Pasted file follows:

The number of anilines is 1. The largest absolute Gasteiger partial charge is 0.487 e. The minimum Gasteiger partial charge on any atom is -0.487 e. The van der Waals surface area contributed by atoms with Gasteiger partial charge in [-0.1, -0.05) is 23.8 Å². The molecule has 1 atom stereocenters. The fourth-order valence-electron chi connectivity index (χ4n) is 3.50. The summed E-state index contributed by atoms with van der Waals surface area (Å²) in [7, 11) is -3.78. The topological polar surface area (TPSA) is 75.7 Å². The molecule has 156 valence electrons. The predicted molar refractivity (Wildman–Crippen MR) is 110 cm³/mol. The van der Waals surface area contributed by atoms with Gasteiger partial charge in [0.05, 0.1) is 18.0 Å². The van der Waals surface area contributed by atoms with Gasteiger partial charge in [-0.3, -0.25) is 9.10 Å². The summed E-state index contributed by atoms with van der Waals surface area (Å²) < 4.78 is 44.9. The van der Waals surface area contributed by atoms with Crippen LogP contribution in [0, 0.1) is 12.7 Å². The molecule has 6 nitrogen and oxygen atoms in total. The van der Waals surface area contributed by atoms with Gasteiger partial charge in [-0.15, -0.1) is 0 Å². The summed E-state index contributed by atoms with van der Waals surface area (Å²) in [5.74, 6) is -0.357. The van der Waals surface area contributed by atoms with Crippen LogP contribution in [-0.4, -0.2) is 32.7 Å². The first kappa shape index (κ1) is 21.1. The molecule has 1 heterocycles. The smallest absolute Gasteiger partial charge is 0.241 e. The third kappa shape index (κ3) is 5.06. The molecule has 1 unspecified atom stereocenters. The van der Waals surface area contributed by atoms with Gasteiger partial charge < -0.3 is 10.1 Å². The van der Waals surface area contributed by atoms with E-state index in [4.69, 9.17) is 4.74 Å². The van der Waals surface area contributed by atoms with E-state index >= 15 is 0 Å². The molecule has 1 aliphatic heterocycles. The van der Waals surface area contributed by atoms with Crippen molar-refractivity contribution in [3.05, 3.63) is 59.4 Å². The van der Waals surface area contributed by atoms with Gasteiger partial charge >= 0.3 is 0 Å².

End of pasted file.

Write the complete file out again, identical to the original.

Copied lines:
The number of anilines is 1. The largest absolute Gasteiger partial charge is 0.487 e. The minimum Gasteiger partial charge on any atom is -0.487 e. The van der Waals surface area contributed by atoms with Gasteiger partial charge in [-0.1, -0.05) is 23.8 Å². The molecule has 1 atom stereocenters. The fourth-order valence-electron chi connectivity index (χ4n) is 3.50. The summed E-state index contributed by atoms with van der Waals surface area (Å²) in [7, 11) is -3.78. The topological polar surface area (TPSA) is 75.7 Å². The molecule has 156 valence electrons. The predicted molar refractivity (Wildman–Crippen MR) is 110 cm³/mol. The van der Waals surface area contributed by atoms with Gasteiger partial charge in [0.05, 0.1) is 18.0 Å². The van der Waals surface area contributed by atoms with Gasteiger partial charge in [-0.3, -0.25) is 9.10 Å². The summed E-state index contributed by atoms with van der Waals surface area (Å²) < 4.78 is 44.9. The van der Waals surface area contributed by atoms with Crippen LogP contribution in [0, 0.1) is 12.7 Å². The molecule has 6 nitrogen and oxygen atoms in total. The van der Waals surface area contributed by atoms with Gasteiger partial charge in [-0.15, -0.1) is 0 Å². The summed E-state index contributed by atoms with van der Waals surface area (Å²) in [5.74, 6) is -0.357. The van der Waals surface area contributed by atoms with Crippen LogP contribution in [-0.4, -0.2) is 32.7 Å². The first kappa shape index (κ1) is 21.1. The molecule has 1 heterocycles. The smallest absolute Gasteiger partial charge is 0.241 e. The third kappa shape index (κ3) is 5.06. The molecule has 1 unspecified atom stereocenters. The van der Waals surface area contributed by atoms with Gasteiger partial charge < -0.3 is 10.1 Å². The van der Waals surface area contributed by atoms with E-state index in [4.69, 9.17) is 4.74 Å². The van der Waals surface area contributed by atoms with E-state index >= 15 is 0 Å². The molecule has 1 aliphatic heterocycles. The van der Waals surface area contributed by atoms with Crippen molar-refractivity contribution in [3.05, 3.63) is 59.4 Å². The van der Waals surface area contributed by atoms with Gasteiger partial charge >= 0.3 is 0 Å².